"Why should the thing you hit make any difference to the category you go in? 'Cos synthesisers are weird, you mean?"
Why should the answers a pop group give make any difference to the category they go in? Well ... let's talk about pop songs with Vince and Andy. The premise is this; Erasure, being like I say, traditionalists, stick to the good old pop song formula. Pop songs being traditionally verse, chorus, verse, bridge, chorus. And, er, three minute long ...
"I dunno why," says Vince, grasping the wrong end of the stick with a will, "but I've always found it easiest to write songs that are three minutes long." "Before I met Vince," reveals Andy, "me and this other bloke, Pierre, did this song that was seven minutes long. It seemed to keep going and going". Andy pauses, overwhelmed by the seven-minute song. "I think it's really good to write three-minute pop songs, but when you get something that's a minute long and it's stretched out for three minutes, that's really terrible."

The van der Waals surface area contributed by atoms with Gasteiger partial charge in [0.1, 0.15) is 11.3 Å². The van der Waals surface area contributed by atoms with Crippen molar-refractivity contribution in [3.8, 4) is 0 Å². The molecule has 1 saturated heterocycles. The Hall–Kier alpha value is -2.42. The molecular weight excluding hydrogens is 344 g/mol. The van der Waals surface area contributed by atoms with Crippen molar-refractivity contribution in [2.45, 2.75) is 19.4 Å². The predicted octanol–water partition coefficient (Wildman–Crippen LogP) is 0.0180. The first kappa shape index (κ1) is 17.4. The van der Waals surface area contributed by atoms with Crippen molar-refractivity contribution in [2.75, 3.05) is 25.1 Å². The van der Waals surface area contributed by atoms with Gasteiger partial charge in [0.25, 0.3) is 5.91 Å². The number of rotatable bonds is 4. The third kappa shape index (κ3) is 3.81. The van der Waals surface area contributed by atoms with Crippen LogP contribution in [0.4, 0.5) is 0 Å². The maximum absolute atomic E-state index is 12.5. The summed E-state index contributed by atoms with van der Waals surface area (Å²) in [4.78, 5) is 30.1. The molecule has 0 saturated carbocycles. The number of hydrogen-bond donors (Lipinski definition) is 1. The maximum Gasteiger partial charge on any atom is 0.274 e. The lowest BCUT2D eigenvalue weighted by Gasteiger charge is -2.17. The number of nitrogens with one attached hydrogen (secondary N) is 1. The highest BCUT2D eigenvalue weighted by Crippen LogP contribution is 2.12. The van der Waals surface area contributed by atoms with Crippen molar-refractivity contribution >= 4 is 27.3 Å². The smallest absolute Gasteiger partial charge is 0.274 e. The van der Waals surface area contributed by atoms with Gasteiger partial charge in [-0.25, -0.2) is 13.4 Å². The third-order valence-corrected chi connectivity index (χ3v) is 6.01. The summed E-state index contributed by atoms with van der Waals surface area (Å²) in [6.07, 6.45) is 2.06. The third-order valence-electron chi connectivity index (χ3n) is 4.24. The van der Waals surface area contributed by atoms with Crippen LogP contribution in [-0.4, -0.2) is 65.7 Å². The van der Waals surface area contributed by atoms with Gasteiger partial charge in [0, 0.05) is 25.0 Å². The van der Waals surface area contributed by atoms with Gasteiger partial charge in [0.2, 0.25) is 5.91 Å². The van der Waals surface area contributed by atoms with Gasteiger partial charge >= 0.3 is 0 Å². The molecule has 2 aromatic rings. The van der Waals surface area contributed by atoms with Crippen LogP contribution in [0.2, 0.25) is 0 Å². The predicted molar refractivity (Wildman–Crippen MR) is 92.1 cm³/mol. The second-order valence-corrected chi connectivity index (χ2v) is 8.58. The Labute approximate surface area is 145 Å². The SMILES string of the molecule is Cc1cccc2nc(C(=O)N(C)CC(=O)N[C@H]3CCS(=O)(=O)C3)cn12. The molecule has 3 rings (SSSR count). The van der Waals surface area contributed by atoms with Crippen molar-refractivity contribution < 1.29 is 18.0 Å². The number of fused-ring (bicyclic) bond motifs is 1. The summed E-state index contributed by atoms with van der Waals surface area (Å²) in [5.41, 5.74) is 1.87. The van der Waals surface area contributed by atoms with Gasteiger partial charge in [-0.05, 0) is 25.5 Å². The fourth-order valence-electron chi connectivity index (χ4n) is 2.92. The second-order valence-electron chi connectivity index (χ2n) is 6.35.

It is. Vince will not be outdone, however. 'I used to think the best song would be a minute long. And the best gig would be 15 minutes long.' Andy's got an answer to that one: "I don't think a minute is long enough for someone to get into a song." Rarely have I seen the topic of three-minute songs covered with such thoroughness. If Rowan Atkinson had written that conversation, he would be rich.

"Can I keep my black leather underpants on?"
- Eric Morcambe